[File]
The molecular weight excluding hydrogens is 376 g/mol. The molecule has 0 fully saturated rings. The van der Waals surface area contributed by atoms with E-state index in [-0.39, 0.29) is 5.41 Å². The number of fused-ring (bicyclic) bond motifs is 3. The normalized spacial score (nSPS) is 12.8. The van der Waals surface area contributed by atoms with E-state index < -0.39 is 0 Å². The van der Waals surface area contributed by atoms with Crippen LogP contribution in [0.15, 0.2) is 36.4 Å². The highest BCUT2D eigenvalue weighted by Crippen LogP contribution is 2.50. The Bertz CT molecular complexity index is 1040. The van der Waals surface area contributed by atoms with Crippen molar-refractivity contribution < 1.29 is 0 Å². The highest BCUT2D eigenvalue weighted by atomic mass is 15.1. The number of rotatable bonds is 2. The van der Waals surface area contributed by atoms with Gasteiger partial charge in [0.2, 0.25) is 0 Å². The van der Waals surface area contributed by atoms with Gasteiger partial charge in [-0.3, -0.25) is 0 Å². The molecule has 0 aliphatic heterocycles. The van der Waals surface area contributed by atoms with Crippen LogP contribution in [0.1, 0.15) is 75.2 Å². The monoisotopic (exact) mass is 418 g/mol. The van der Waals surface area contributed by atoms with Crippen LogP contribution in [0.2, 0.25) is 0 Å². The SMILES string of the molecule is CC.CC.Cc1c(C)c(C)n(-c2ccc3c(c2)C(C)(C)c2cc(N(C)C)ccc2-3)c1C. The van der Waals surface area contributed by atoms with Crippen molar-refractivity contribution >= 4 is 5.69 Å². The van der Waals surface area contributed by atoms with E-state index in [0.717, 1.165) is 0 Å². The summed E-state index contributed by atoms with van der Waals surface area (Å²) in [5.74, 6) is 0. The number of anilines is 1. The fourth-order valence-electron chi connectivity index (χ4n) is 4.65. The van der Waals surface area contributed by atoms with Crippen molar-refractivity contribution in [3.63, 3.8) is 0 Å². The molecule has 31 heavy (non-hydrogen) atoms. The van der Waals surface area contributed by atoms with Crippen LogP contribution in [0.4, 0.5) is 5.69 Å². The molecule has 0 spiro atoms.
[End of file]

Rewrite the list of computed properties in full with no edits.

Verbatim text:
The molecular weight excluding hydrogens is 376 g/mol. The molecule has 0 fully saturated rings. The van der Waals surface area contributed by atoms with E-state index in [-0.39, 0.29) is 5.41 Å². The number of fused-ring (bicyclic) bond motifs is 3. The normalized spacial score (nSPS) is 12.8. The van der Waals surface area contributed by atoms with E-state index < -0.39 is 0 Å². The van der Waals surface area contributed by atoms with Crippen LogP contribution in [0.15, 0.2) is 36.4 Å². The highest BCUT2D eigenvalue weighted by Crippen LogP contribution is 2.50. The Bertz CT molecular complexity index is 1040. The van der Waals surface area contributed by atoms with Crippen molar-refractivity contribution < 1.29 is 0 Å². The highest BCUT2D eigenvalue weighted by atomic mass is 15.1. The number of rotatable bonds is 2. The van der Waals surface area contributed by atoms with Gasteiger partial charge in [0.2, 0.25) is 0 Å². The van der Waals surface area contributed by atoms with Gasteiger partial charge in [-0.3, -0.25) is 0 Å². The molecule has 0 aliphatic heterocycles. The van der Waals surface area contributed by atoms with Crippen LogP contribution in [0.1, 0.15) is 75.2 Å². The monoisotopic (exact) mass is 418 g/mol. The van der Waals surface area contributed by atoms with Crippen LogP contribution in [0.2, 0.25) is 0 Å². The SMILES string of the molecule is CC.CC.Cc1c(C)c(C)n(-c2ccc3c(c2)C(C)(C)c2cc(N(C)C)ccc2-3)c1C. The van der Waals surface area contributed by atoms with Crippen molar-refractivity contribution >= 4 is 5.69 Å². The van der Waals surface area contributed by atoms with E-state index in [0.717, 1.165) is 0 Å². The summed E-state index contributed by atoms with van der Waals surface area (Å²) in [5.74, 6) is 0. The number of anilines is 1. The fourth-order valence-electron chi connectivity index (χ4n) is 4.65. The van der Waals surface area contributed by atoms with Crippen molar-refractivity contribution in [3.63, 3.8) is 0 Å². The molecule has 31 heavy (non-hydrogen) atoms. The van der Waals surface area contributed by atoms with Crippen LogP contribution in [0.4, 0.5) is 5.69 Å². The molecule has 0 spiro atoms.